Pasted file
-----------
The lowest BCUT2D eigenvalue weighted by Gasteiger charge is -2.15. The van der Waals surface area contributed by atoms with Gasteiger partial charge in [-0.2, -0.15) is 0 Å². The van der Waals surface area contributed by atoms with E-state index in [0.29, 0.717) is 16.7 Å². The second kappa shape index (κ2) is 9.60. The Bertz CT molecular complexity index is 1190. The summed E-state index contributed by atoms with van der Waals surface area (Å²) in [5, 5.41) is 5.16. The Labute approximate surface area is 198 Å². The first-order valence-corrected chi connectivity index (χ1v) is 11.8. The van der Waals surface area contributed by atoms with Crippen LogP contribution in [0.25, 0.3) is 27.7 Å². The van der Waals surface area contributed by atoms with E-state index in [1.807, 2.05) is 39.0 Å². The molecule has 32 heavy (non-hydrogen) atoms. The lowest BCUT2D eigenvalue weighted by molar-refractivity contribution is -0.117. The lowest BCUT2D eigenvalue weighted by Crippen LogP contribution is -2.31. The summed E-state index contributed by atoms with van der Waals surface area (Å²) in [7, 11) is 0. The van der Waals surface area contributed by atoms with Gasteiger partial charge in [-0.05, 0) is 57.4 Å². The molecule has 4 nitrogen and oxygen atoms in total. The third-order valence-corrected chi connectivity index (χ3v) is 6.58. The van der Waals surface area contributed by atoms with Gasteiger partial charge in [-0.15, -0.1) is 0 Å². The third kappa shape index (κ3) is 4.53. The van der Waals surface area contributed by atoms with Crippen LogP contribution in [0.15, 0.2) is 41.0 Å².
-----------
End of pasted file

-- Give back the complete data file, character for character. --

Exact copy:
The lowest BCUT2D eigenvalue weighted by Gasteiger charge is -2.15. The van der Waals surface area contributed by atoms with Gasteiger partial charge in [-0.2, -0.15) is 0 Å². The van der Waals surface area contributed by atoms with E-state index in [0.29, 0.717) is 16.7 Å². The second kappa shape index (κ2) is 9.60. The Bertz CT molecular complexity index is 1190. The summed E-state index contributed by atoms with van der Waals surface area (Å²) in [5, 5.41) is 5.16. The Labute approximate surface area is 198 Å². The first-order valence-corrected chi connectivity index (χ1v) is 11.8. The van der Waals surface area contributed by atoms with Crippen LogP contribution in [0.25, 0.3) is 27.7 Å². The van der Waals surface area contributed by atoms with E-state index in [1.807, 2.05) is 39.0 Å². The molecule has 32 heavy (non-hydrogen) atoms. The lowest BCUT2D eigenvalue weighted by molar-refractivity contribution is -0.117. The lowest BCUT2D eigenvalue weighted by Crippen LogP contribution is -2.31. The summed E-state index contributed by atoms with van der Waals surface area (Å²) in [7, 11) is 0. The van der Waals surface area contributed by atoms with Gasteiger partial charge in [-0.05, 0) is 57.4 Å². The molecule has 4 nitrogen and oxygen atoms in total. The third-order valence-corrected chi connectivity index (χ3v) is 6.58. The van der Waals surface area contributed by atoms with Gasteiger partial charge in [-0.15, -0.1) is 0 Å². The third kappa shape index (κ3) is 4.53. The van der Waals surface area contributed by atoms with Crippen LogP contribution in [0.15, 0.2) is 41.0 Å².